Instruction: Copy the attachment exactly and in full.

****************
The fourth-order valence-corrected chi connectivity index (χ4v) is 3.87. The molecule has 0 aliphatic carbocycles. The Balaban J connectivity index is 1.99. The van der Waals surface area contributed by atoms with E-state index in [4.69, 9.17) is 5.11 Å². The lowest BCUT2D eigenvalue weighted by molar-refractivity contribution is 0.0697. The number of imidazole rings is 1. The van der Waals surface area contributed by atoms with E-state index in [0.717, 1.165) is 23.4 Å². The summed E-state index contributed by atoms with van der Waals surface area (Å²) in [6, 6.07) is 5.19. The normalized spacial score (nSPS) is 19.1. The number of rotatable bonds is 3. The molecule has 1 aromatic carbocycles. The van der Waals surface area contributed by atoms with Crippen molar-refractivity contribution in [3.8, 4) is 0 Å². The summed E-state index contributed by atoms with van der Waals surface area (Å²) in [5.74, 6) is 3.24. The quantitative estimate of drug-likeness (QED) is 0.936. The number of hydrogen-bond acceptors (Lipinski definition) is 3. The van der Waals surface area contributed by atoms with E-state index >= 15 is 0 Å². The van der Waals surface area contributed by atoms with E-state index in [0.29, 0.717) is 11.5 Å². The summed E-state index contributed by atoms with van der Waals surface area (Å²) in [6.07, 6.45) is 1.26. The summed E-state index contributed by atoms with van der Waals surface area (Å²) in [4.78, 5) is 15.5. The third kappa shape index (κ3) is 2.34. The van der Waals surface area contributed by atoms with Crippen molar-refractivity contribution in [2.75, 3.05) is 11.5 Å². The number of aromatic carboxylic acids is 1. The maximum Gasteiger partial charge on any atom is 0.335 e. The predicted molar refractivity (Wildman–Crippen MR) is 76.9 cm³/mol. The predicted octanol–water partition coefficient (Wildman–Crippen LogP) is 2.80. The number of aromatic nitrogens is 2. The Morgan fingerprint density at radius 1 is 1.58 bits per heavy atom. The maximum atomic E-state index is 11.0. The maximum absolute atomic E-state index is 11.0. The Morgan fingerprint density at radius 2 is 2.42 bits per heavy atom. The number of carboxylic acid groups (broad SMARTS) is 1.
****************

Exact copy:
The fourth-order valence-corrected chi connectivity index (χ4v) is 3.87. The molecule has 0 aliphatic carbocycles. The Balaban J connectivity index is 1.99. The van der Waals surface area contributed by atoms with E-state index in [4.69, 9.17) is 5.11 Å². The lowest BCUT2D eigenvalue weighted by molar-refractivity contribution is 0.0697. The number of imidazole rings is 1. The van der Waals surface area contributed by atoms with E-state index in [0.717, 1.165) is 23.4 Å². The summed E-state index contributed by atoms with van der Waals surface area (Å²) in [6, 6.07) is 5.19. The normalized spacial score (nSPS) is 19.1. The number of rotatable bonds is 3. The molecule has 1 aromatic carbocycles. The van der Waals surface area contributed by atoms with Crippen molar-refractivity contribution in [3.8, 4) is 0 Å². The summed E-state index contributed by atoms with van der Waals surface area (Å²) in [5.74, 6) is 3.24. The quantitative estimate of drug-likeness (QED) is 0.936. The number of hydrogen-bond acceptors (Lipinski definition) is 3. The van der Waals surface area contributed by atoms with E-state index >= 15 is 0 Å². The van der Waals surface area contributed by atoms with E-state index in [0.29, 0.717) is 11.5 Å². The summed E-state index contributed by atoms with van der Waals surface area (Å²) in [6.07, 6.45) is 1.26. The summed E-state index contributed by atoms with van der Waals surface area (Å²) in [4.78, 5) is 15.5. The third kappa shape index (κ3) is 2.34. The van der Waals surface area contributed by atoms with Crippen molar-refractivity contribution in [2.75, 3.05) is 11.5 Å². The number of aromatic carboxylic acids is 1. The maximum Gasteiger partial charge on any atom is 0.335 e. The predicted molar refractivity (Wildman–Crippen MR) is 76.9 cm³/mol. The predicted octanol–water partition coefficient (Wildman–Crippen LogP) is 2.80. The number of aromatic nitrogens is 2. The Morgan fingerprint density at radius 1 is 1.58 bits per heavy atom. The maximum atomic E-state index is 11.0. The maximum absolute atomic E-state index is 11.0. The Morgan fingerprint density at radius 2 is 2.42 bits per heavy atom. The number of carboxylic acid groups (broad SMARTS) is 1.